PRWeek spoke to agency chiefs in Manchester shortly after the crucial address, which sources said was prepared by a team including former Downing Street comms director Alastair Campbell.
Nick Williams, head of public affairs at Fleishman-Hillard, said: 'It was strong on sound bites and passion together with a few personal touches - Brown's most effective speech of his Premiership.'
David Sowells, MD of Bell Pottinger Public Affairs, said: 'It was the most important speech of his career to date and overall I think he delivered what his party was demanding of him.'
James O'Keefe, MD at Tetra Strategy, said: 'The speech was New Brown... It was full of energy, vigour and determination which was almost physically gulped down by the delegates in Manchester.'
Alex Bigg, MD of public affairs at Edelman, was slightly less enthusiastic, saying: 'He played to his strengths but he's no Blair, no Cameron.'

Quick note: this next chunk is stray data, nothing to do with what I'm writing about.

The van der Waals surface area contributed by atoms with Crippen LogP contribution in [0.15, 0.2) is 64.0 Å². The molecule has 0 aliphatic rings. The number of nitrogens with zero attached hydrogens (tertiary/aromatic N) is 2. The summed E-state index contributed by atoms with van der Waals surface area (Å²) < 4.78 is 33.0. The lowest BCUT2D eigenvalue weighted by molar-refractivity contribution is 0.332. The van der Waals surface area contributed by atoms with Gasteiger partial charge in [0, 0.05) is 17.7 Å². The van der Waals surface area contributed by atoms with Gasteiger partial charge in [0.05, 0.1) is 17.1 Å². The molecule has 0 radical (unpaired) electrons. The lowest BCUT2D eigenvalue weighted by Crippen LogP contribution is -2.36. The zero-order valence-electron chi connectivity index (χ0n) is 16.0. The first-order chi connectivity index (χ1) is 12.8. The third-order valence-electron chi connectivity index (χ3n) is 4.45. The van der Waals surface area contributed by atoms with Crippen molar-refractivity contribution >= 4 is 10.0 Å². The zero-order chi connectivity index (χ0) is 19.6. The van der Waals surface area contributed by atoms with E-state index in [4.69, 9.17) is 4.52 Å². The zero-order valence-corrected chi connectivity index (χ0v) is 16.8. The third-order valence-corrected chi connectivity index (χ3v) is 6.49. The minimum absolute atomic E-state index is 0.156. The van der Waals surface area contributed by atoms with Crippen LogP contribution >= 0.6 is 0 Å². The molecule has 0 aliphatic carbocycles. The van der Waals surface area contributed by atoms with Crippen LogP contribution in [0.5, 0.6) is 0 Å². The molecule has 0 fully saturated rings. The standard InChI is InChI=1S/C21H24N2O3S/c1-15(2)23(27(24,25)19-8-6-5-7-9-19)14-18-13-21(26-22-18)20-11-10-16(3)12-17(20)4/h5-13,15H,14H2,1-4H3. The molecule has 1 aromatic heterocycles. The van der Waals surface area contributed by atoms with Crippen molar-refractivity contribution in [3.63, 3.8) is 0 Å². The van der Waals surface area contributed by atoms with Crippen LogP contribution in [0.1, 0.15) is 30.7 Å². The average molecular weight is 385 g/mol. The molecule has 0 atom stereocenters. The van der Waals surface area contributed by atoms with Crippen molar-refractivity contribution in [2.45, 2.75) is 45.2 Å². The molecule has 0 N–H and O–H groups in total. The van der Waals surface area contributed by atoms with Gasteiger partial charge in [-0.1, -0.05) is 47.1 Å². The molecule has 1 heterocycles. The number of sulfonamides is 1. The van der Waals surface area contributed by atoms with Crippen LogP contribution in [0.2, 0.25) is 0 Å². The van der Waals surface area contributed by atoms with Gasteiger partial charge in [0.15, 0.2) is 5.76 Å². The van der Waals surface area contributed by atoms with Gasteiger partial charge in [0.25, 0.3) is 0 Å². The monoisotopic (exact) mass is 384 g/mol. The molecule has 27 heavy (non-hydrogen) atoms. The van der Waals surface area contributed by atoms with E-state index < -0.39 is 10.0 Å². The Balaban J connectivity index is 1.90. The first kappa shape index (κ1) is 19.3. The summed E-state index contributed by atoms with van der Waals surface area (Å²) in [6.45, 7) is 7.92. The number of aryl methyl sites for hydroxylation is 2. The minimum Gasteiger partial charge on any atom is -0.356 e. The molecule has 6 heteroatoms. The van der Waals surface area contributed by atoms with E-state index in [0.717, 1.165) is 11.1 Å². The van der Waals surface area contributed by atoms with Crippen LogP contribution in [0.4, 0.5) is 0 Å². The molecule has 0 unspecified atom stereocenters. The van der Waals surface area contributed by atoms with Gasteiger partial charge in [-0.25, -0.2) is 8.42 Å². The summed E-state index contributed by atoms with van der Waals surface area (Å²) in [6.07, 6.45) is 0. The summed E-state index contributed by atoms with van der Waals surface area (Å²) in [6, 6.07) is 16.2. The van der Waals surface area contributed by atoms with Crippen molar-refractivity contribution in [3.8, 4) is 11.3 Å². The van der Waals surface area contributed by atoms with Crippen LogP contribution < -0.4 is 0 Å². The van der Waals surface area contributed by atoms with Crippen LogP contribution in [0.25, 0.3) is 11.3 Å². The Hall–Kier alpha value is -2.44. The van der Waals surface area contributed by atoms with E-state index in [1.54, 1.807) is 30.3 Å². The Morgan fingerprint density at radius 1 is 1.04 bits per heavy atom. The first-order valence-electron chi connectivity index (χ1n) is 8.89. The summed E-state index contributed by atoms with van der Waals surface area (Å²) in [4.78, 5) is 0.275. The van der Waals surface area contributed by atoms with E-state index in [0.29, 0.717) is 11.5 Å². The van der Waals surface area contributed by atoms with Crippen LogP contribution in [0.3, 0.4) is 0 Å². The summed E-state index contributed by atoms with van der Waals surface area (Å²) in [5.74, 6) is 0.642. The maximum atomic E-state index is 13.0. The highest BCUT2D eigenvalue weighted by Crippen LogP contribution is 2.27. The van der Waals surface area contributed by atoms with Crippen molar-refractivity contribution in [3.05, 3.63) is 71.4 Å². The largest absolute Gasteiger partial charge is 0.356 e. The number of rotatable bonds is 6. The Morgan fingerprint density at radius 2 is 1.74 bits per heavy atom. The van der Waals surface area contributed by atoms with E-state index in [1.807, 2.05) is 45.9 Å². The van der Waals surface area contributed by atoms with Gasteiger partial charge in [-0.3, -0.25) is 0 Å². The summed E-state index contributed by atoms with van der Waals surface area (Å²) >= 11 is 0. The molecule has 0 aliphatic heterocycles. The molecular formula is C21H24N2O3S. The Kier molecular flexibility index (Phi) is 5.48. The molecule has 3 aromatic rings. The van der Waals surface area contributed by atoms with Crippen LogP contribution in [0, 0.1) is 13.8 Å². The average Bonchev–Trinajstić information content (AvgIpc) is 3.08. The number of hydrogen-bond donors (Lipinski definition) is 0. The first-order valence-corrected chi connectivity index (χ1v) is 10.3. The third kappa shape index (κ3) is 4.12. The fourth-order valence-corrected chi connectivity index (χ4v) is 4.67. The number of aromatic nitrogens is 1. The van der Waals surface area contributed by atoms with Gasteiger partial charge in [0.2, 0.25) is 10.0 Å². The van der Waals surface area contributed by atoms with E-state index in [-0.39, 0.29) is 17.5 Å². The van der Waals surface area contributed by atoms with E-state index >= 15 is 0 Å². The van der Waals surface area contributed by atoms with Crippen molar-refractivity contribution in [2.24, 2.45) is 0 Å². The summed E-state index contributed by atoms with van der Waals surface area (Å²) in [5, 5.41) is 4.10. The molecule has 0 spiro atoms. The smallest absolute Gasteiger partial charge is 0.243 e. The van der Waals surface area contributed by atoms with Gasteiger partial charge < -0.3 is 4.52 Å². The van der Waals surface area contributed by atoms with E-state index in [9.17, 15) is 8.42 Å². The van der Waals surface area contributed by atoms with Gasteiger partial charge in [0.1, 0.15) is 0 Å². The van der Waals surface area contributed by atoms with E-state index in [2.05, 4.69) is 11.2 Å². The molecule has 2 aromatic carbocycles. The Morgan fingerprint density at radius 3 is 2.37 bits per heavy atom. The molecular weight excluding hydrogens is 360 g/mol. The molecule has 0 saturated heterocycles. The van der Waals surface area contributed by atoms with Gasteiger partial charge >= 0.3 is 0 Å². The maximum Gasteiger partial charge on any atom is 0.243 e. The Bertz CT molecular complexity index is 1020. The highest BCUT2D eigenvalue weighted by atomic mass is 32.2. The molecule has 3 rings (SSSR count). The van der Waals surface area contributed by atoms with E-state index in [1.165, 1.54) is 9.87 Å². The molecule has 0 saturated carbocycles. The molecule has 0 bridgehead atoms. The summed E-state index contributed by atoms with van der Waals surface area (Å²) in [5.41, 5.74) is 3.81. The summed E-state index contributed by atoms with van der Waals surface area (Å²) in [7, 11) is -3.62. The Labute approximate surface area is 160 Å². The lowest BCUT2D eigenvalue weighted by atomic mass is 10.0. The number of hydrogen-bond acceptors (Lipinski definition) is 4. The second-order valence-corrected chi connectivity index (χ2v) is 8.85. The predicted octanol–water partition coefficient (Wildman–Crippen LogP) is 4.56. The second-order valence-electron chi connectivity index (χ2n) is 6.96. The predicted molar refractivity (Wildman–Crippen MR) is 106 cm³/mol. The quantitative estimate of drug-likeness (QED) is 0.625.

John Lehal, MD at Insight Public Affairs, described the speech as 'unashamedly serious, authentic and personal'.
Brown was one of many cabinet members to mention meetings with the public in their keynote speech, recounting his conversations with people struggling with bills, parents and victims of crime.
Previously, Foreign Secretary David Miliband had recalled speaking with Afghans and Defence Secretary Des Browne talked about 'humbling' conversations with the Armed Forces.
Similarly, Work and Pensions Secretary James Purnell spoke of 'a woman called Mary' who obtained a new job thanks to Labour policies.